Early warning

Christa Wolf’s story Kassandra (1983) contains the remarkable sentence: “One can know when war begins, but when does the pre-war begin? If there were rules, one would have to pass them on.” (WOLF 2011, P. 71). Today’s development, conflict and peace research focuses on the term “early warning” when examining Karl Amadeus Hartmann’s person and work: this is understood to mean the ability to perceive social (mis)developments that are not yet obvious, to detect their potentially fatal dynamics and to address them in art in a generally valid way. Hartmann demonstrated this ability in exemplary fashion.

Since the end of the 1920s, he made it unmistakably clear in word and tone that National Socialism meant a lack of freedom and would inevitably lead to the greatest evil, war. As the literary and theatre critic Karl Heinz Ruppel put it: “He was a born non-conformist when he saw his liberal and humanitarian convictions threatened from anywhere. […] He suffered unspeakably from the time, from the neglect and disregard for all humanity, from its hypocrisy, its brutality. He saw where the road was going.” (RUPPEL 1977, Booklet-back). Hartmann documented this in a special way in the last years of his life, for example through his participation in the joint composition „Jüdische Chronik“ (1960/61), which brought together composers from East and West Germany, or his last work, the „Gesangsszene“ for baritone and orchestra (1963): In frighteningly topical images, Hartmann conveys an apocalyptic vision of the end of a civilisation moving into a death spiral.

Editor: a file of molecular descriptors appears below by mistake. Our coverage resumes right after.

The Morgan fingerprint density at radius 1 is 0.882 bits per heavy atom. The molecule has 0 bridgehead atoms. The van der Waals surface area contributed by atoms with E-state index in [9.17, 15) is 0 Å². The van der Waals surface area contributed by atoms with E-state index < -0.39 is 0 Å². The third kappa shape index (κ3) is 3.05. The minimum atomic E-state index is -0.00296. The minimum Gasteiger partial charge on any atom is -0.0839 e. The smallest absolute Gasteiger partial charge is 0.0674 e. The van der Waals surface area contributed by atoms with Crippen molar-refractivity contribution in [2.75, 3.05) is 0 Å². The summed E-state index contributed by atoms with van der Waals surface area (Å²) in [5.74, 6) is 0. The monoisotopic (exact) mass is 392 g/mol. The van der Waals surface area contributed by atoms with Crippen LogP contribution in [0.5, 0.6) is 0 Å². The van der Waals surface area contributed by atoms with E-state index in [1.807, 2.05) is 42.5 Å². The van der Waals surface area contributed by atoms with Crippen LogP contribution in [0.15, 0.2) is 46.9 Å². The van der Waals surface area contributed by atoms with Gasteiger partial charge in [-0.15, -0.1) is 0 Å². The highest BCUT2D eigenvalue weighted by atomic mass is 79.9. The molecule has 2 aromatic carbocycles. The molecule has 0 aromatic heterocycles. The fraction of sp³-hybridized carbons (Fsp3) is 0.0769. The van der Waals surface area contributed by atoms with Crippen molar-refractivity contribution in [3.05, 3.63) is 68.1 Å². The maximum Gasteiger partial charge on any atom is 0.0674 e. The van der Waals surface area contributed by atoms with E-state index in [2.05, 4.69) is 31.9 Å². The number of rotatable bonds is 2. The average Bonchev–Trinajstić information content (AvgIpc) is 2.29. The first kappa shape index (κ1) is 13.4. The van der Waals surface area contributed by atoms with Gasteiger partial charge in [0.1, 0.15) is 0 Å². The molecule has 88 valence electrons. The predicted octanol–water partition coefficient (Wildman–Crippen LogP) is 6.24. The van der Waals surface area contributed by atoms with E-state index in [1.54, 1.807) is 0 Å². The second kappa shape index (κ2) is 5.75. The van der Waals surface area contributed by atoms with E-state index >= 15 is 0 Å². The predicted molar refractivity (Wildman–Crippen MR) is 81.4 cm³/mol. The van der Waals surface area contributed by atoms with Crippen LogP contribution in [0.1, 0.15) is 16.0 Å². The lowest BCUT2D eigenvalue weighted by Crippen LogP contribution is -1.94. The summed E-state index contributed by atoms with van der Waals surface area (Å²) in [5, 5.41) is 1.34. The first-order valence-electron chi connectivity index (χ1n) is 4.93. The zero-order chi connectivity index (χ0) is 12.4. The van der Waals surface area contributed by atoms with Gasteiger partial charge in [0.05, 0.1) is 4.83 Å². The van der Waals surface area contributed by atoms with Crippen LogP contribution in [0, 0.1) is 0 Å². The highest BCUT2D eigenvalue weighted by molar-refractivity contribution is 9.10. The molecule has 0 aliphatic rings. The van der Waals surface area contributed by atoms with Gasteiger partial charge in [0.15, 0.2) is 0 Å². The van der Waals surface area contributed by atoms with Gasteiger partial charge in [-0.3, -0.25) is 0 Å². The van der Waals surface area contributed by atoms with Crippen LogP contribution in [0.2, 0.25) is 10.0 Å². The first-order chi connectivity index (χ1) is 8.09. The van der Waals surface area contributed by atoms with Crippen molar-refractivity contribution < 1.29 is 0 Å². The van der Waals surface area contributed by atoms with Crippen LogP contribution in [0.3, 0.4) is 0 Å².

Further information on this topic can be found in the essay “Sounds of peace?!” by Dr Dr Dietrich Senghaas, based on a lecture on the occasion of the Hartmann Year 2013, available at https://www.hartmann-gesellschaft.de/archivalien/musikwissenschaftliche-texte/